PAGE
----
IEOs going the way of ICOs after 2019 witnesses low investment returns
The hype of ICOs in 2017 was downright crazy. Bitcoin was in a state of peak performance and hitting new highs every day, and the trend of ICOs evolved with it. Investors were making enormous returns on their investments and the huge interest ended up giving rise to scam ICOs which had zero credibility in the space. The ICO phase eventually came to an end but at press time, there was a new hype-train catching up in 2019: IEOs.
Longhash recently did a study which detailed the current progress of IEOs in the virtual asset space. Longhash studied the USD valuations of tokens which had their IEOs in the first half of 2019. The study did not consider any token which had already dropped to zero or had shut all its operations.
As can be observed from Coincodex, out of 77 projects, more than 66 percent of the tokens suffered a decline in value and were trading at prices which were lower than what the investors initially paid for. The Return on Interest was highlighted to be -81.4 percent.
Out of all the projects, the ones which did have a positive ROI did not exhibit assuring results either as only 30 percent of them had a positive ROI of over 64 percent. In fact, the average ROI was relatively high at 178 percent, but it was only due to a few projects.
The return was termed to be ‘terrible’ because over the same time period [January to September], Bitcoin has surged by over 3 times and investors could have benefited more if they had invested in the world’s largest cryptocurrency instead.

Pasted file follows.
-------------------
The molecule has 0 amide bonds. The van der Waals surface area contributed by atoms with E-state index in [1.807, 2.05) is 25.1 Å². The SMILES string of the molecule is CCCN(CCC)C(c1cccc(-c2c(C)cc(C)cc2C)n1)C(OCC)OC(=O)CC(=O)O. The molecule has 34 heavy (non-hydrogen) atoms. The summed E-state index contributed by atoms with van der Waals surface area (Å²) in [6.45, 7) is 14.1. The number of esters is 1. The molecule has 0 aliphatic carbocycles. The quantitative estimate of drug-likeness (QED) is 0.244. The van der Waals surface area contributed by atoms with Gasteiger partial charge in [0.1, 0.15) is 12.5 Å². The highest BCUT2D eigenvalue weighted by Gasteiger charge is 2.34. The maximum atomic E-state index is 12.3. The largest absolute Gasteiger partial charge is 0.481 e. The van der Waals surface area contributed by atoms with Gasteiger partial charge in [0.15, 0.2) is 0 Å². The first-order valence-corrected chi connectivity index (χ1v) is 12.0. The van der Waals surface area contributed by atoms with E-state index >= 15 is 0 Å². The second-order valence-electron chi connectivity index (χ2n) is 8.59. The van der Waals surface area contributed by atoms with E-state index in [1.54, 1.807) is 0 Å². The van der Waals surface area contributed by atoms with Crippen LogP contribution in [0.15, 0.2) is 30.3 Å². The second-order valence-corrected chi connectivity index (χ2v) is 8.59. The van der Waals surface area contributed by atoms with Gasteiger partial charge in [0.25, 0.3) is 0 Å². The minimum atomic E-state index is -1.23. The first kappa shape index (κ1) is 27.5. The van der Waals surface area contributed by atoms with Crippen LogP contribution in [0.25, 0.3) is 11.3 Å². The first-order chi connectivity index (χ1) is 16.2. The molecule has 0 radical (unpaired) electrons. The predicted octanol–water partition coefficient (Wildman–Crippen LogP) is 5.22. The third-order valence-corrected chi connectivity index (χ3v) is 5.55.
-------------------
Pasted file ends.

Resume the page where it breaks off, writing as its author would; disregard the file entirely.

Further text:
Among the exchanges, Binance recorded a lucrative ROI of 203 percent from its four major projects, but the likes of Gate.io, Huobi and OKEx all registered very average returns.
The concept of IEOs hasn’t sat well with the SEC either. Earlier in May, Valerie Szczepanik, SEC’s senior advisor, had spoken about exchanges in the the business of IEO token sales. She said,
“If they are not registered they will find themselves in trouble in the U.S., if they have a U.S. issuer or U.S. buyers, if they are operating on the U.S. market.”
On the other hand, exchanges have also been accused of blindsiding IEO companies. Shawn Key, Founder of CYBR, a blockchain security company, had its IEO token removed from Coineal exchange after he accused it of faking IEO sales volumes and duping them initial fees worth around 11.5 BTC.
It is thus evident that little trust is being placed on IEOs these days. Just like ICOs, IEOs may just turn out to be ‘more fool’s gold than real gold.’